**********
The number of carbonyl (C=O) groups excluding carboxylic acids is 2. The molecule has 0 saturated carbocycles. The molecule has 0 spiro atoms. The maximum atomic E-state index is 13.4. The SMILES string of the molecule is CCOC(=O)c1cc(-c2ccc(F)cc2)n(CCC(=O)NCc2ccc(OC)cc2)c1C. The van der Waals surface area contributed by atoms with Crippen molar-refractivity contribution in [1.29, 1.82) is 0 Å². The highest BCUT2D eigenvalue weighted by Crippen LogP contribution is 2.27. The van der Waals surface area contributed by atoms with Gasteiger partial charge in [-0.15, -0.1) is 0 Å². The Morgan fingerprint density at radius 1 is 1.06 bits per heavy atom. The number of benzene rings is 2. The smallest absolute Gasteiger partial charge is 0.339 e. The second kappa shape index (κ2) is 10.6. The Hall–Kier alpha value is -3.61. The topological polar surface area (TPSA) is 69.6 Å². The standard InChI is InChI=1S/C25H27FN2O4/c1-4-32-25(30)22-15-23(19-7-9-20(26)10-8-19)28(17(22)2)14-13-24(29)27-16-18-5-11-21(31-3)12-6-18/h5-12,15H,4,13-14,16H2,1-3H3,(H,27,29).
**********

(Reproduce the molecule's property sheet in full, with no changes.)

The number of carbonyl (C=O) groups excluding carboxylic acids is 2. The molecule has 0 saturated carbocycles. The molecule has 0 spiro atoms. The maximum atomic E-state index is 13.4. The SMILES string of the molecule is CCOC(=O)c1cc(-c2ccc(F)cc2)n(CCC(=O)NCc2ccc(OC)cc2)c1C. The van der Waals surface area contributed by atoms with Crippen molar-refractivity contribution in [1.29, 1.82) is 0 Å². The highest BCUT2D eigenvalue weighted by Crippen LogP contribution is 2.27. The van der Waals surface area contributed by atoms with Gasteiger partial charge in [-0.15, -0.1) is 0 Å². The Morgan fingerprint density at radius 1 is 1.06 bits per heavy atom. The number of benzene rings is 2. The smallest absolute Gasteiger partial charge is 0.339 e. The second kappa shape index (κ2) is 10.6. The Hall–Kier alpha value is -3.61. The topological polar surface area (TPSA) is 69.6 Å². The standard InChI is InChI=1S/C25H27FN2O4/c1-4-32-25(30)22-15-23(19-7-9-20(26)10-8-19)28(17(22)2)14-13-24(29)27-16-18-5-11-21(31-3)12-6-18/h5-12,15H,4,13-14,16H2,1-3H3,(H,27,29).